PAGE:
Whenever soldiers have returned from war and the horrors of an amputation, they have complained of pain that seems to be emanating from the body part that is no longer there. In earlier times, doctors believed this was a psychological problem, but that thinking has changed. Now experts such as Dr. Trujillo recognize that these sensations of pain originate in the spinal cord and in the brain.
Phantom pain is a real thing and Dr. Trujillo treats returning soldiers and others who’ve had amputations at Summit Healthcare Pain Clinic Associates.
What are the symptoms of phantom pain?
These are the typical characteristics that occur when a patient is experiencing this kind of pain:
- Onset within the first week after amputation, although the onset can also be delayed by months
- Pain can be constant or irregular in occurrence
- Symptoms affect the part of the limb at the farthest extremity, for instance the foot with an amputated leg
- Pain is described as shooting, stabbing, cramping, pins and needles, crushing, throbbing, or burning
What causes phantom pain?
The exact cause of phantom pain isn’t known, but research seems to point to it coming from the spinal cord and the brain. MRIs have shown portions of the brain that had been neurologically connected to the nerves of the amputated limb show activity when the person feels phantom pain.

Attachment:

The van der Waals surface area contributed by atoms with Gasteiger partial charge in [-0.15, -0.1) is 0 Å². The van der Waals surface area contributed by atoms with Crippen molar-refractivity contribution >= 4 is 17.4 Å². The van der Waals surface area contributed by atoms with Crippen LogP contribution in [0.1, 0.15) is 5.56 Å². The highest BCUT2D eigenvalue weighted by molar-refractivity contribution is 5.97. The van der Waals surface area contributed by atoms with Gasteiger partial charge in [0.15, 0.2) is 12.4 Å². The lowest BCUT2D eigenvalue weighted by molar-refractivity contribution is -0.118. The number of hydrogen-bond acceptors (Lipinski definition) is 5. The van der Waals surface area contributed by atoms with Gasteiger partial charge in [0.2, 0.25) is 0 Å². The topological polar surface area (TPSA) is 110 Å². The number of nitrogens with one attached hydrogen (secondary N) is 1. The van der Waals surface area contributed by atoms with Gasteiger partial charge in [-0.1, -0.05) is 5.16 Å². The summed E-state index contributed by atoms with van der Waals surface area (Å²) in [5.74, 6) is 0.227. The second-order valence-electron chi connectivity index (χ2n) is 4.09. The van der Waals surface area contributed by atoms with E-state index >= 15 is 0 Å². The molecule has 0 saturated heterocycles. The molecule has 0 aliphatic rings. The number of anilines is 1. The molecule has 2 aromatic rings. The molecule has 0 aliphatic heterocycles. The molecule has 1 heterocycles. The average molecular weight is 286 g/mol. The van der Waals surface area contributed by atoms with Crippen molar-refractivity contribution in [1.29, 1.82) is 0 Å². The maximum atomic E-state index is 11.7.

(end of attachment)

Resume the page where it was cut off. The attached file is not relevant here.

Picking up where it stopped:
The pain is also thought to be a response to mixed signals in the brain. When a limb is amputated, the brain no longer receives input from the limb and it adjusts in unpredictable ways. One of these responses can be pain, which is the basic signal that something is not right.
Other studies show that the brain remaps that part of the body’s sensory circuitry to another part of the body after an amputation. The missing limb can’t receive sensory information, so it is routed elsewhere. For an amputated hand, for instance, the sensory information could be referred to the cheek. When the patient’s cheek is touched, he senses that the missing hand is also being touched.
Finally, it’s also believed that damaged nerve endings, scar tissue at the site of the amputation, and the physical memory of the pain prior to the amputation all play a role in the development of phantom pain.
There are a variety of methods Dr. Trujillo may employ when treating phantom pain. These range from medications such as N-methyl-d-asparate receptor antagonists that block a protein that seems to relay nerve signals to acupuncture to electrical nerve stimulation, among others.
If you’re experiencing phantom pain after an amputation, you don’t need to feel embarrassed that people will think this is a psychological issue. Dr. Trujillo has treated many patients with phantom pain and he knows it is anything but “phantom.”
Please call us at (928) 532-1605 to make an appointment.